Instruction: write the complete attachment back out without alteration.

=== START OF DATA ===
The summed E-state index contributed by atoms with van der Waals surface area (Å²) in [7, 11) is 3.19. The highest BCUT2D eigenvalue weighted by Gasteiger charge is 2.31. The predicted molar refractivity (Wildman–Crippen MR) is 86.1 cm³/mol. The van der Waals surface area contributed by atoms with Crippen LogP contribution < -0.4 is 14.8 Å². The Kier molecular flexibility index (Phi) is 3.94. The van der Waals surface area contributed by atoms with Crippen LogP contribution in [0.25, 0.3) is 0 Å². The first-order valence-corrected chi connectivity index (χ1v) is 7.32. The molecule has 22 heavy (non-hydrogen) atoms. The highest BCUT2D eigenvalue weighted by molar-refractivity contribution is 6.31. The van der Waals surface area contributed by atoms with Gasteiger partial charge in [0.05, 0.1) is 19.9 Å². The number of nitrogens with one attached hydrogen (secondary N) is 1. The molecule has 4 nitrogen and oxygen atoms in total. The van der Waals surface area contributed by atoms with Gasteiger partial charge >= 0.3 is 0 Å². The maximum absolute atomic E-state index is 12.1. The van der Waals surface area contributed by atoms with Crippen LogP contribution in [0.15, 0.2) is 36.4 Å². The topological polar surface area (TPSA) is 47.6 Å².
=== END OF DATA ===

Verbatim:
The summed E-state index contributed by atoms with van der Waals surface area (Å²) in [7, 11) is 3.19. The highest BCUT2D eigenvalue weighted by Gasteiger charge is 2.31. The predicted molar refractivity (Wildman–Crippen MR) is 86.1 cm³/mol. The van der Waals surface area contributed by atoms with Crippen LogP contribution < -0.4 is 14.8 Å². The Kier molecular flexibility index (Phi) is 3.94. The van der Waals surface area contributed by atoms with Crippen LogP contribution in [0.25, 0.3) is 0 Å². The first-order valence-corrected chi connectivity index (χ1v) is 7.32. The molecule has 22 heavy (non-hydrogen) atoms. The highest BCUT2D eigenvalue weighted by molar-refractivity contribution is 6.31. The van der Waals surface area contributed by atoms with Gasteiger partial charge in [0.05, 0.1) is 19.9 Å². The number of nitrogens with one attached hydrogen (secondary N) is 1. The molecule has 4 nitrogen and oxygen atoms in total. The van der Waals surface area contributed by atoms with Gasteiger partial charge >= 0.3 is 0 Å². The maximum absolute atomic E-state index is 12.1. The van der Waals surface area contributed by atoms with Crippen LogP contribution in [0.15, 0.2) is 36.4 Å². The topological polar surface area (TPSA) is 47.6 Å².